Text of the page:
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SS Aneroid seen as former War Trefoil until 1929. Photo Harland and Wolff - Shipbuilding and Engineering Works ( 


Built 1917

Tonnage 5,074 / 8,250 tons

Cargo: 3,348 tons of bauxite.

Sunk 2 OCT 42 by U-175 on pos. 08º 24" N 59º 12"W.

6 Dead

43 survivors.

Completed 1917 by Harland & Wolf as War Trefoil. 1919 renamed as San Giuseppe for Ravano & Corado, Genoa, Italy, 1941 seized by USA, renamed Aneroid, US Maritime Commission, managed by South Atlantic SS Co, Panama;   

The SS ANEROID, a Panamanian flag freighter fueled by coal, was taken over by the U.S. on September 3, 1941 at the port of Norfolk under an Executive Order. In turn the ship was turned over to the above named steamship company by the War Shipping Administration on September 9th for operation under a GAA contract. The ship was time-chartered to Alcoa SS Company at the time of the loss.

The SS ANEROID was torpedoed by the German U-175 (Heinrich Bruns) on October 2, 1942 at 0500 EWT while en route from Paramaribo to Trinidad with a cargo of 3,348 tons of Bauxite. The attack took place at 08º24'N 59º12'W, which was about 130 miles off Georgetown, B.G. On board was a complement of 40 merchant crew and 9 U.S. Naval Armed Guard. Five crew members and one Navy gunner were lost.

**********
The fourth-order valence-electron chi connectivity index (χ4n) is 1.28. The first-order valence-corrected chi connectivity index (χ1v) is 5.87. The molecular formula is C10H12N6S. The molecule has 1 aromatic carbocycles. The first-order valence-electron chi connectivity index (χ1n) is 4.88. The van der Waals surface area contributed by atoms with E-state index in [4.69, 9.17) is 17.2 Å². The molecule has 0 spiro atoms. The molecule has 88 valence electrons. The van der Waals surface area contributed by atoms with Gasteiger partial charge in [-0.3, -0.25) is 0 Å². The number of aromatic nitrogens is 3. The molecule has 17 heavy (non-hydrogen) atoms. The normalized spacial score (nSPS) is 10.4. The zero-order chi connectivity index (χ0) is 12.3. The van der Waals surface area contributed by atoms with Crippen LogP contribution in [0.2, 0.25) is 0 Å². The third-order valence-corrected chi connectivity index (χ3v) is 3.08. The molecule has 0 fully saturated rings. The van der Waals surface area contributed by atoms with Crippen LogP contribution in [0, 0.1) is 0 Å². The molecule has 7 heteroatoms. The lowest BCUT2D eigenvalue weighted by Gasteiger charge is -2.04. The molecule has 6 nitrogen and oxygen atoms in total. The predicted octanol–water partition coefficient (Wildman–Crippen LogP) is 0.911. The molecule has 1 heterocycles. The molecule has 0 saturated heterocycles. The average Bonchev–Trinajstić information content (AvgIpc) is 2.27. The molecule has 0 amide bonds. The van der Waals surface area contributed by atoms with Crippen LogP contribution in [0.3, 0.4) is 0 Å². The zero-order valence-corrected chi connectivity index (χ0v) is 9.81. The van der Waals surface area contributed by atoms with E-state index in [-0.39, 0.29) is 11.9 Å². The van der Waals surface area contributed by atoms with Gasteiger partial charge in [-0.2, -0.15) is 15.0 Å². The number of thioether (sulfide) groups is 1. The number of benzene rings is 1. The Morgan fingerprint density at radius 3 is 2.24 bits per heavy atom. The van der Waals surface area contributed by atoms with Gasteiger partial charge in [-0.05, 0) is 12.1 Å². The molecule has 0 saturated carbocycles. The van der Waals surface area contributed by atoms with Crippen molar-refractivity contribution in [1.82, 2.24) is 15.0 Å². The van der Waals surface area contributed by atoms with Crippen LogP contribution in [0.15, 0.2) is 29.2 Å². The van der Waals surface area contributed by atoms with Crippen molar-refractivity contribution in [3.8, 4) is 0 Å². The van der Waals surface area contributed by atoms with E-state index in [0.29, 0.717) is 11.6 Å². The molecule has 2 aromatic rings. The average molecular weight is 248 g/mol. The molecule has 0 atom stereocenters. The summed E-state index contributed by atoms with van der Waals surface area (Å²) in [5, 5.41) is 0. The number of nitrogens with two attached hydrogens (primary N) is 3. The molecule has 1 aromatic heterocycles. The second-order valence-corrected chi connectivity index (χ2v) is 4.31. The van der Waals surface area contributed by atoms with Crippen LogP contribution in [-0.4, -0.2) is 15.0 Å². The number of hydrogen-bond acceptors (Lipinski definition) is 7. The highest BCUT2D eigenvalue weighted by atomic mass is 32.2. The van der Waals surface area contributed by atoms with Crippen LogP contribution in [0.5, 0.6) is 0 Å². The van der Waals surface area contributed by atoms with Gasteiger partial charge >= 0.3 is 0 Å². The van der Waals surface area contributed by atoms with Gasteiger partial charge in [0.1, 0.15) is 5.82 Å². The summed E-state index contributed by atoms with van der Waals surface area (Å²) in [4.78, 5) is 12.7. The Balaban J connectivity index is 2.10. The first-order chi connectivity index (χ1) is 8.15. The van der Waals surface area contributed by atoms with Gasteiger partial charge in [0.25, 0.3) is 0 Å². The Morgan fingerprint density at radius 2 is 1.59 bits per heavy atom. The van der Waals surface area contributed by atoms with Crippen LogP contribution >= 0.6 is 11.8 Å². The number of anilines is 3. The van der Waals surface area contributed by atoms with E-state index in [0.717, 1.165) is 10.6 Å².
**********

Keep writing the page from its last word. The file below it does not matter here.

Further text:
At 0500 EWT a torpedo struck on the starboard side at #4 hatch just abaft the engine room. The explosion opened a huge hole in the bulkhead between #4 hold and #5 hold causing this hold to flood. #5 hold was empty to give the ship the proper draft to cross the Surinam Bar. The ship sank at 0515 EWT. During the lowering of the two port side boats, both of them got fouled up in wires hanging from the davits.

These wires had tangled in the hand rails which made further lowering impossible. Eventually #2 boat was cleared away and launched with an unknown number of men. After it was launched it drifted down the port side into rigging from the toppled mainmast and #4 cargo booms, causing #2 boat to capsize throwing the occupants into the water. They were in turn picked up by #1 boat.

As #3 boat had been safely launched, all the survivors were in the two boats. The Master, who was in #3 boat, ordered the 3rd Mate to take charge of #1 boat. Lifeboat #3 which contained the Master plus 24 crew members and 4 Navy men, was picked up by the Yugoslav freighter SS IVAN at 1700 EWT on October 2nd and landed at Georgetown, B.G. Lifeboat #1, containing 10 crew and 4 Navy men, was picked up by the Honduran SS OLAMBALA at 0800 on October 4th and landed at Paramaribo, Dutch Guyana on October 9th.




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